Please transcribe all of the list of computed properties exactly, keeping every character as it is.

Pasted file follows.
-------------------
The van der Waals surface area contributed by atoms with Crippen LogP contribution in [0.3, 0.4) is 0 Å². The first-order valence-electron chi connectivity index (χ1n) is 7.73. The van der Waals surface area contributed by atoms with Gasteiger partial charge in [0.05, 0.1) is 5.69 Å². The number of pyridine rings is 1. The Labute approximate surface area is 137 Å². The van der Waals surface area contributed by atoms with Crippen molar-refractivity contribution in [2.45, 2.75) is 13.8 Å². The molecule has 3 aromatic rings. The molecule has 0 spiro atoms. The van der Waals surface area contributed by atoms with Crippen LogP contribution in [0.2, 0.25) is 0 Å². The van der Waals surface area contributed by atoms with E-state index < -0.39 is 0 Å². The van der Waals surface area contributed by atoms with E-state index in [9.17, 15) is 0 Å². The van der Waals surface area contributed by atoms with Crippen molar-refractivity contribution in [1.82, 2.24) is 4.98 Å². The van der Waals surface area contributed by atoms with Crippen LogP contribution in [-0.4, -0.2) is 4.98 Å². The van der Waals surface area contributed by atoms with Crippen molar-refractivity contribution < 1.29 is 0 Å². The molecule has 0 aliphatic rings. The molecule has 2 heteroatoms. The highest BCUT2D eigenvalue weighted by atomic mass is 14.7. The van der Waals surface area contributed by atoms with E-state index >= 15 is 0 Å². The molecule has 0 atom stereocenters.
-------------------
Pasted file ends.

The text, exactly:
The van der Waals surface area contributed by atoms with Crippen LogP contribution in [0.3, 0.4) is 0 Å². The first-order valence-electron chi connectivity index (χ1n) is 7.73. The van der Waals surface area contributed by atoms with Gasteiger partial charge in [0.05, 0.1) is 5.69 Å². The number of pyridine rings is 1. The Labute approximate surface area is 137 Å². The van der Waals surface area contributed by atoms with Crippen molar-refractivity contribution in [2.45, 2.75) is 13.8 Å². The molecule has 3 aromatic rings. The molecule has 0 spiro atoms. The van der Waals surface area contributed by atoms with Crippen LogP contribution in [0.2, 0.25) is 0 Å². The van der Waals surface area contributed by atoms with E-state index < -0.39 is 0 Å². The van der Waals surface area contributed by atoms with E-state index in [9.17, 15) is 0 Å². The van der Waals surface area contributed by atoms with Crippen molar-refractivity contribution in [1.82, 2.24) is 4.98 Å². The van der Waals surface area contributed by atoms with Crippen LogP contribution in [-0.4, -0.2) is 4.98 Å². The van der Waals surface area contributed by atoms with Crippen molar-refractivity contribution < 1.29 is 0 Å². The molecule has 0 aliphatic rings. The molecule has 2 heteroatoms. The highest BCUT2D eigenvalue weighted by atomic mass is 14.7. The van der Waals surface area contributed by atoms with E-state index >= 15 is 0 Å². The molecule has 0 atom stereocenters.